ISBN 978-0310128687
320 pages

I have enjoyed hearing Tim Keller’s sermons and reading/reviewing his books. When I did a masters’ degree thesis on contemporary idols, I used Tim Keller’s ministry at Redeemer Presbyterian Church in Manhattan as a case study. It is, therefore, something of a treat to get my hands on this book. The title is not exactly catchy or inspiring, but looking beyond that, this book delivers an illuminating insight into a man and an era.

It is a bit like listening to the tunes that influenced a great musician or looking at the paintings that have inspired a great artist or see footage of the footballers in history who have inspired a footballing genius today.

I like the words that Colin Hansen uses to describe this book: Spiritual Intellectual Formation.

The beating heart of any Christian leaders’ life is their spirituality. It is good to read about how the young Timothy Keller learned to follow Jesus, read the Bible and live out his faith in practice. This is a story of understanding and passion. Christianity for Keller is founded on the truth as revealed in Scripture, but is expressed in a life that seeks to experience the inextinguishable fire of a heart set free by the gospel of grace.

Keller has been a pastor, counsellor, seminary teacher, church planter, and leader of a movement for change in New York and beyond. This requires a hard work of developing a theological framework. Hansen walks us through some of the key mentors and books that have shaped Keller’s thinking over the decades.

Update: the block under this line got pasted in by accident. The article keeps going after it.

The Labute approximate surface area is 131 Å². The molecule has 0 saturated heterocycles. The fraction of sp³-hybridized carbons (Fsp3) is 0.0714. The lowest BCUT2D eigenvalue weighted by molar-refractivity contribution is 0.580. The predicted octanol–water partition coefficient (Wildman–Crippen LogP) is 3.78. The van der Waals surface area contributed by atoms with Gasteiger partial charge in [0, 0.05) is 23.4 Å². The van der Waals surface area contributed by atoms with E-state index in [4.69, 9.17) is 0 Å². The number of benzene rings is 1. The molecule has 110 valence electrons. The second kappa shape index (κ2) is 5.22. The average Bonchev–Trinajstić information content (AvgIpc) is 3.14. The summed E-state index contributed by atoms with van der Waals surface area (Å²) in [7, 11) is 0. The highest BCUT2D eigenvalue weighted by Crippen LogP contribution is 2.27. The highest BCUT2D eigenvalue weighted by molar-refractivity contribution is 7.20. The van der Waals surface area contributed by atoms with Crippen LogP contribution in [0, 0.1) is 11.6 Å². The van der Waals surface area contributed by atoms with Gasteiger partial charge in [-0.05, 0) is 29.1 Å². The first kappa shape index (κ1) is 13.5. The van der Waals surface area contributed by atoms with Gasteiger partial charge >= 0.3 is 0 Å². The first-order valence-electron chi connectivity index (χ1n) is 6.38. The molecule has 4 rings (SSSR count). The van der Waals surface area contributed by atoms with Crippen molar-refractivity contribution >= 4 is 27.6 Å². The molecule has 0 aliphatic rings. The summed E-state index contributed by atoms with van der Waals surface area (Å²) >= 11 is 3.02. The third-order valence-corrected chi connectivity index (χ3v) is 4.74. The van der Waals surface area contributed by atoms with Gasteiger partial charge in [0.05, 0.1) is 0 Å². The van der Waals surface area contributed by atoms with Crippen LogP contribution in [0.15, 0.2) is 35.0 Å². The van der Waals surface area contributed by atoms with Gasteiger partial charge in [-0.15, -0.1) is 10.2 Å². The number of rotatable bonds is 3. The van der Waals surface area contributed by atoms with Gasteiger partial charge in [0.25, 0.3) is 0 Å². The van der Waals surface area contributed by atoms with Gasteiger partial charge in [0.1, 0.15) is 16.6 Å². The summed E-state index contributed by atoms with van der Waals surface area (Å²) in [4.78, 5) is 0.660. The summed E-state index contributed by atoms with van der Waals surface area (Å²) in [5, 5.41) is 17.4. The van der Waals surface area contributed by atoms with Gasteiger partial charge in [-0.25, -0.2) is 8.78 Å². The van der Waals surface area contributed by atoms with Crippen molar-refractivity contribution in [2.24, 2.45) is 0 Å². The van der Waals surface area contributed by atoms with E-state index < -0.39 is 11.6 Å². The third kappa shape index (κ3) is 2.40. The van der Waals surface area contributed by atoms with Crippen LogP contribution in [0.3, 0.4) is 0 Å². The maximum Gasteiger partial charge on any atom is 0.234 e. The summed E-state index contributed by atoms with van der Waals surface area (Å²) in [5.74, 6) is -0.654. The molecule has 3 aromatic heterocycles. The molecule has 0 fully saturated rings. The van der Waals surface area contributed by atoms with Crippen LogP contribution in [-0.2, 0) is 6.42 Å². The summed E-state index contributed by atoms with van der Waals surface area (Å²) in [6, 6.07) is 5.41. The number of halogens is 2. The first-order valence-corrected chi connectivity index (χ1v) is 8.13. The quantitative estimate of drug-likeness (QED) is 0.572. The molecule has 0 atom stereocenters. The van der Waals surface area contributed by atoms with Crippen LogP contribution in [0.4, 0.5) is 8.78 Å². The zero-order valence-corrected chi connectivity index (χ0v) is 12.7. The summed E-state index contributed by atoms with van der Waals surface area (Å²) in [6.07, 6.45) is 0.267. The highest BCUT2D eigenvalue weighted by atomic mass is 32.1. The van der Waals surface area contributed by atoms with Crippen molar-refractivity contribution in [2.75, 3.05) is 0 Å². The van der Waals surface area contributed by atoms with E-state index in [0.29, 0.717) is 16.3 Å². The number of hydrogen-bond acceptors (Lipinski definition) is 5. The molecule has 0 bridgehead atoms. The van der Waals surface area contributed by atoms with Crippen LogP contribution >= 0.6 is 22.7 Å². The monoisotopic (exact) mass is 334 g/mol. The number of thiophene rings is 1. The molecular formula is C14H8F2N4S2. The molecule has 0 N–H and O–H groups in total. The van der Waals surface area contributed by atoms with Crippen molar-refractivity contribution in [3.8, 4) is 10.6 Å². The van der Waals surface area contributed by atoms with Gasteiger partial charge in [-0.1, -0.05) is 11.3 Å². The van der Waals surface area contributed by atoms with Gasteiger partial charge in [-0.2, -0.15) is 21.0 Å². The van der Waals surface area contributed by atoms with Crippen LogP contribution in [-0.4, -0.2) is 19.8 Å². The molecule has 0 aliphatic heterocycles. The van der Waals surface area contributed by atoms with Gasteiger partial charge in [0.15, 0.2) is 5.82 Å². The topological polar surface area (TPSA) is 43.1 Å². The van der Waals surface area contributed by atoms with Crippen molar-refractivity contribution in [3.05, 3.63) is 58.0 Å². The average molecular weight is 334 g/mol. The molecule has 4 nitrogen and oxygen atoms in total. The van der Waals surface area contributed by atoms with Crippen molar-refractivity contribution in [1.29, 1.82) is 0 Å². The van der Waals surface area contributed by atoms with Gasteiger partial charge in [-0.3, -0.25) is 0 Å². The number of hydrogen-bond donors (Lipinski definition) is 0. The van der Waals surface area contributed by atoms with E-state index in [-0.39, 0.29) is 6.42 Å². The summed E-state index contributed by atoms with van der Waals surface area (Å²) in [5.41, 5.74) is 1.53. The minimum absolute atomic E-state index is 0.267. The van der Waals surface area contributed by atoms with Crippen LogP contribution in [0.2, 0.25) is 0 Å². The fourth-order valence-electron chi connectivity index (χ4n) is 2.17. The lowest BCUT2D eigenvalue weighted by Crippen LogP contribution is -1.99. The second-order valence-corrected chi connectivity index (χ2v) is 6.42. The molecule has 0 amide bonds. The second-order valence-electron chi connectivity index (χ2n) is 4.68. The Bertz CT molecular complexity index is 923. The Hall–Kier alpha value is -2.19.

What impressed me was how he chose these mentors and books carefully, and chewed over their insights thoroughly. The author speaks of Keller’s ability to synthesise and articulate clearly what he reads. He also suggests that in the future we would do well not to merely quote Keller but to read the type of books he has read.

Life does not stand still, nor do the challenges to the gospel that Keller is so committed to proclaiming. Therefore, a nimbleness is required to apply an unchanging message to fresh questions, needs, and settings. This book records how Keller has been willing to adapt to change, by strategically thinking through his theology in context.

This is notably illustrated by the response to the aftermath of the 9/11 attacks on the Twin Towers in Manhattan, when Keller’s church tripled in size as people flocked in to find answers after their world had been turned upside-down.

Some readers might have preferred a more critical treatment of Keller’s theological and strategic choices. We benefit most from our heroes when we are aware of their blind spots and missteps.

Yet we are in indebted to the author for his illuminating story of how a man brought up in a traditional evangelical background has stood firmly on that foundation to build a church that engages well with the intellectual, spiritual and moral issues that have arisen in a postmodern era.

John Woods is a writer and Bible teacher based in West Sussex. He is Director of Training at the School of Preachers in Riga, Latvia.